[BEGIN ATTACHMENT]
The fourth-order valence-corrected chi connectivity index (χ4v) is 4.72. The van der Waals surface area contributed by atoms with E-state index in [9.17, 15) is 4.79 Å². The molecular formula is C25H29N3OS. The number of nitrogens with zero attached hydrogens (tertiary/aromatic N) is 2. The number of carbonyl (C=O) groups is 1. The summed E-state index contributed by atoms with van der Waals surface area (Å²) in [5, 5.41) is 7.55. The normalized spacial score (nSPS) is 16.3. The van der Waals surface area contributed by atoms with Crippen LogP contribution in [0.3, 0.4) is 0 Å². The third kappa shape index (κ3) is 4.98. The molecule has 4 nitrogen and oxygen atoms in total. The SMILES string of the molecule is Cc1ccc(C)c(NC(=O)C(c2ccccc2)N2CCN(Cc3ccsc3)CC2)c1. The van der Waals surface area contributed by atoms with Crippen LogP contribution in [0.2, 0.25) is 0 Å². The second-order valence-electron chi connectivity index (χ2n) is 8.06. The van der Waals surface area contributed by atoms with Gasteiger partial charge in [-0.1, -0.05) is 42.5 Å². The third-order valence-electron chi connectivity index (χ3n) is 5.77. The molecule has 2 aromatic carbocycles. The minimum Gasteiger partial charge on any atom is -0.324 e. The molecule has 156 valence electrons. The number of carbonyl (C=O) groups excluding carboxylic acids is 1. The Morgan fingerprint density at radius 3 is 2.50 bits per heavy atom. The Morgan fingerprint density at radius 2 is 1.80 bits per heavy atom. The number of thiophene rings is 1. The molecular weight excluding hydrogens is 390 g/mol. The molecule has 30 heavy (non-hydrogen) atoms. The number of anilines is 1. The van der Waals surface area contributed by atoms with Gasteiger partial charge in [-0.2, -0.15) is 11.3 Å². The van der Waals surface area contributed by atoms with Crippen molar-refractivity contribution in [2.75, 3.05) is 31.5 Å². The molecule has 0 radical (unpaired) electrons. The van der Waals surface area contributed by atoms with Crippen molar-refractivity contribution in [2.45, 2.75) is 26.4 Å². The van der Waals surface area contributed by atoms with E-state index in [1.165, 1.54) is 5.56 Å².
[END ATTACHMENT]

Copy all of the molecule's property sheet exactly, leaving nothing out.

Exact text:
The fourth-order valence-corrected chi connectivity index (χ4v) is 4.72. The van der Waals surface area contributed by atoms with E-state index in [9.17, 15) is 4.79 Å². The molecular formula is C25H29N3OS. The number of nitrogens with zero attached hydrogens (tertiary/aromatic N) is 2. The number of carbonyl (C=O) groups is 1. The summed E-state index contributed by atoms with van der Waals surface area (Å²) in [5, 5.41) is 7.55. The normalized spacial score (nSPS) is 16.3. The van der Waals surface area contributed by atoms with Crippen LogP contribution in [0.3, 0.4) is 0 Å². The third kappa shape index (κ3) is 4.98. The molecule has 4 nitrogen and oxygen atoms in total. The SMILES string of the molecule is Cc1ccc(C)c(NC(=O)C(c2ccccc2)N2CCN(Cc3ccsc3)CC2)c1. The van der Waals surface area contributed by atoms with Crippen LogP contribution in [0.2, 0.25) is 0 Å². The second-order valence-electron chi connectivity index (χ2n) is 8.06. The van der Waals surface area contributed by atoms with Gasteiger partial charge in [-0.1, -0.05) is 42.5 Å². The third-order valence-electron chi connectivity index (χ3n) is 5.77. The molecule has 2 aromatic carbocycles. The minimum Gasteiger partial charge on any atom is -0.324 e. The molecule has 156 valence electrons. The number of carbonyl (C=O) groups excluding carboxylic acids is 1. The Morgan fingerprint density at radius 3 is 2.50 bits per heavy atom. The Morgan fingerprint density at radius 2 is 1.80 bits per heavy atom. The number of thiophene rings is 1. The molecular weight excluding hydrogens is 390 g/mol. The molecule has 30 heavy (non-hydrogen) atoms. The number of anilines is 1. The van der Waals surface area contributed by atoms with Gasteiger partial charge in [-0.2, -0.15) is 11.3 Å². The van der Waals surface area contributed by atoms with Crippen molar-refractivity contribution in [2.75, 3.05) is 31.5 Å². The molecule has 0 radical (unpaired) electrons. The van der Waals surface area contributed by atoms with Crippen molar-refractivity contribution in [2.45, 2.75) is 26.4 Å². The van der Waals surface area contributed by atoms with E-state index in [1.165, 1.54) is 5.56 Å².